Are you asking yourself why we prioritize the same valve list over and over again for every outage? When you started as a reliability or maintenance engineer, your manager handed you a list of valves to service during each outage. You’ve been using that list repeatedly at this point and you may occasionally discover that certain valves don’t require maintenance during the outage.
If you are creating your own valve list for the next outage, you might be looking at your previous valve service history. Is the previous valve maintenance history accurate? If you are in a newer facility, you might not even have any service history. Do you have time to check the service documentation to identify what valves may need to be repaired by your upcoming planned maintenance event?
Valves at different places in your process or different applications will likely require maintenance at different intervals. Let’s talk about a different approach to preparing for your next outage…
Step 1: Collect Valve Diagnostics Data
The first step to improving your valve maintenance strategy should be to start gathering diagnostic data at some regular intervals. You will need the correct hardware on each valve you would like to monitor, which would be a Digital Valve Controller (DVC) such as the Fisher™ FIELDVUE™ DVC6200.
Do you have DVCs but are unsure if you can collect the diagnostics data? You will need a software like the ValveLink™ software set up to communicate with the DVCs and collect the FIELDVUE™ diagnostic data. Ideally, the DVCs should have the Performance diagnostics (PD) tier enabled. The PD tier can record a continuous high-resolution set of data (down to every 100ms) while the valve is operating, which allows for much broader and in-depth analysis on the valve condition.
Not sure where to start? If you are unsure of what hardware or software is needed, you can engage a service like Emerson’s Valve Condition Monitoring service, which involves setting up to begin gathering the necessary valve diagnostics data. For further details, speak with an Emerson Sales representative.
Step 2: Assign Resources to Configure and Review Valve Diagnostics Data
One of the most difficult steps to move to a predictive maintenance strategy is to have enough resources to review data collected to make data-driven decisions. There is a lack of expertise in valve diagnostic data interpretation as there is learning curve to understand valve diagnostics data. Once you have a trained staff member, it is not easy to replace a plant-specific valve diagnostics analyst if they leave or are promoted.
Your assigned resource should have training on the technologies they may use such as ValveLink software. They should be data savvy and be able to filter, transform and convert data to be able to read and analyze valve issues. If you are training someone new, it may help if your valve data analyst attends Educational Services classes such as Fisher Diagnostic Data Interpretation Using ValveLink Software for FIELDVUE, which can be found in the Emerson Training catalog.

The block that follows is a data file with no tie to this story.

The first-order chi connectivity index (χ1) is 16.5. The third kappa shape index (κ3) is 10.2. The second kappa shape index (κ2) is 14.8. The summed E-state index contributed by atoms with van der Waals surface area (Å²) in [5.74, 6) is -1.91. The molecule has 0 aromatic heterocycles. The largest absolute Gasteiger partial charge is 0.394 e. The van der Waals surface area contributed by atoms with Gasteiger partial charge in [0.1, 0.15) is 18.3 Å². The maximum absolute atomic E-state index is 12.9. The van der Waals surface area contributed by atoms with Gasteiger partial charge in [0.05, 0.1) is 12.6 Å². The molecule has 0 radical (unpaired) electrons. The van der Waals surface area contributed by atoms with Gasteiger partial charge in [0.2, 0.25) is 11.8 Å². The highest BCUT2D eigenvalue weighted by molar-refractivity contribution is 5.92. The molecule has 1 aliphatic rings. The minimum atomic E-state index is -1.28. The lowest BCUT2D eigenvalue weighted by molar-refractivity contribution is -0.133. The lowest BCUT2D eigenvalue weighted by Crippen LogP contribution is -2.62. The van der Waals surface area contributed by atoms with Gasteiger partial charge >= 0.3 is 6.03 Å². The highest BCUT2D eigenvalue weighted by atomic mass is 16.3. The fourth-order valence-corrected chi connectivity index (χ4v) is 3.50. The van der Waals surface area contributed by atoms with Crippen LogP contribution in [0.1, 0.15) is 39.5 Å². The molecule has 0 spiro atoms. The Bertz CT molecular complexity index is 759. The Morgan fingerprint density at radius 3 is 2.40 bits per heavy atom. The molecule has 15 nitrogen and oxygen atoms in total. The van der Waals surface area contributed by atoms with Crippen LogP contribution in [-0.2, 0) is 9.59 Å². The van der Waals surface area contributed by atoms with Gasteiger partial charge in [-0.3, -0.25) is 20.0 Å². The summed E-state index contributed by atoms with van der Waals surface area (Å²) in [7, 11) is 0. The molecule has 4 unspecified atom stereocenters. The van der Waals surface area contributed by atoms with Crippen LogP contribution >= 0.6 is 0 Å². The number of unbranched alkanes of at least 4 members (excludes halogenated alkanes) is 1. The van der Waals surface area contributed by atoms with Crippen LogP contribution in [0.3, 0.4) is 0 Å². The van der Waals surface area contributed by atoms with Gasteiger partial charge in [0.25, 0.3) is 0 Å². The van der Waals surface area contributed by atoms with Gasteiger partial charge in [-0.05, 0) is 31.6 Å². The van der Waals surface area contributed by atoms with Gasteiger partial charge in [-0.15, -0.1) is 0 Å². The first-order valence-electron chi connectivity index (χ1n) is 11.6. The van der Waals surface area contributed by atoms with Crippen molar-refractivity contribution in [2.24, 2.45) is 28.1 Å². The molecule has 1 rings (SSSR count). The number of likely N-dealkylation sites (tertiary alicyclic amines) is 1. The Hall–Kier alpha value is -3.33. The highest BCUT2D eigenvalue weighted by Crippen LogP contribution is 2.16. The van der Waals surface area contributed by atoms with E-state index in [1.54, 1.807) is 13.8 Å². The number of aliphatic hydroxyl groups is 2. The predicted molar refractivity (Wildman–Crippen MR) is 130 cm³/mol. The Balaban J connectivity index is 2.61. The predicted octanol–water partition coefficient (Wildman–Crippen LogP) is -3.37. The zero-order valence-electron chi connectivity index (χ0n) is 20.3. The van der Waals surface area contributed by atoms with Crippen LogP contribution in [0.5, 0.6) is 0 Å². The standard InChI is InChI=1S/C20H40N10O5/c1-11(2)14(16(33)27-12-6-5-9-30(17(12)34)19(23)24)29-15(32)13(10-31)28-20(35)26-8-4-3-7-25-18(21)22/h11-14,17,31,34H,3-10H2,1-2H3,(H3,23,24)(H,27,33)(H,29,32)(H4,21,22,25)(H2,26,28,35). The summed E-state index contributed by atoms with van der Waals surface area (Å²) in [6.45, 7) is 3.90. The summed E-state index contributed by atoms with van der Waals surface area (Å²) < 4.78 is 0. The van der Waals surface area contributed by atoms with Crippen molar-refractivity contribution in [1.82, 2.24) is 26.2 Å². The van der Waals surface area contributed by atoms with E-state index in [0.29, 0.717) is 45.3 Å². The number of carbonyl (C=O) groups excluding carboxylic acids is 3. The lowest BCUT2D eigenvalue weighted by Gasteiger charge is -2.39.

Although, many plants’ assigned valve analyst may wear two hats and not be able to focus 100% of their time on valve diagnostic data. It may not be feasible to have the valve analyst located within the plant maintenance or within the reliability staff. Alternatively, you can hire a valve expert such as through Emerson’s Valve Condition Monitoring service offering. Therefore, you have a designated expert analyst that is completely focused on monitoring your valves condition.
Step 3: Make a Priority Work List with Data Analysis
A priority work list of valves based on diagnostic data is helpful to be able to optimize the length of your outage to service the valves that need to be serviced. Your assigned resource should put together a report on a continuously basis, such as monthly or quarterly basis. The report should include which valves have issues, how urgent are these issues, and ideally what service or part is needed to repair the valves.
Planning for your upcoming planned outage can be aided by this report. If an unanticipated outage occurs, you can review the most recent report to find out which valves might need to be fixed. When planning for the next outage, you will have a priority ranking of valves based on which are the most critical to be serviced. As a result, you can properly prepare for the extent of service and the parts required for the outage. If you are able to complete the planned valve service scope early, you will already know which valves to examine that are second most important to be serviced. Most importantly, you can prevent opening and removing valves that are not in need of maintenance during a planned maintenance event.
Learn how a plant maximized the turnaround through these steps to ultimately reduce their downtime through this proven result. If you would like to learn more about Valve Condition Monitoring from Emerson, please visit our Valve Condition Monitoring webpage or contact us.